It should come as no surprise to any Southerner that last year’s runaway hit and Oscar contender The Help focuses on the two most plundered Southern issues of our time: food and race relations. Completing the trinity of sacred subjects in the South is football—and Roll Tide, I said ROLL TIDE—that subject is indeed religious in its fervor. But that’s another topic for another time. Today, I have the politics of food and the food of politics on my mind.
We all know about that famous pie in The Help. And if you don’t know the backstory behind Minny’s terrible-awful, far be it from me to spoil it for you. Let’s just say there was more than sugar in that sucker and leave it at that. The movie did bring to mind, though, how often food and racial politics are intertwined in the movies, books and all the pundit…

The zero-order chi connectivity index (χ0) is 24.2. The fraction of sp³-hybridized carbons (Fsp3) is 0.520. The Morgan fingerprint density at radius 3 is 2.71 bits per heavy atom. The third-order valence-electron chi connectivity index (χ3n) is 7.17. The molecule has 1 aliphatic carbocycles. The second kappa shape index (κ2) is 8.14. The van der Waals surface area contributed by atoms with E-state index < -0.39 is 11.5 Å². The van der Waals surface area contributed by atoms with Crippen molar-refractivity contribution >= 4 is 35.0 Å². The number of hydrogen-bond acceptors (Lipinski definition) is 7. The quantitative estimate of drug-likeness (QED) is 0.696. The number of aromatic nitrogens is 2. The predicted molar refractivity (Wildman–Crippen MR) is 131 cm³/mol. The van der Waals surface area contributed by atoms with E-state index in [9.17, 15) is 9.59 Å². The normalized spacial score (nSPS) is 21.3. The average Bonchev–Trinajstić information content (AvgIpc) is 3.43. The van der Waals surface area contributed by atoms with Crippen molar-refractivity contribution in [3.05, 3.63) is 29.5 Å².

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Foodimentary - National Food Holidays
Here are today’s five thing to know about Grits:
- Grits (also sometimes called sofkee or sofkey from the Muskogee word) are a food of Native American origin common in the Southern United States and mainly eaten at breakfast.
- They consist of coarsely ground corn, or sometimes alkali-treated corn (hominy).
- Grits are similar to other thick maize-based porridges from around the world, such as polenta, or the thinner farina.
- Grits are usually prepared by adding one part grits to two-to-three parts boiling water, sometimes seasoned with salt or sugar.
- They are usually cooked for 5–10 minutes for “quick” grits or 20 or more minutes for whole kernel grits, or until the water is absorbed and the grits become a porridge-like consistency.
Today’s Food History
1666 The Great Fire of London began in the shop of the King’s baker. After burning for four days, more than 13,000 buildings had been destroyed.
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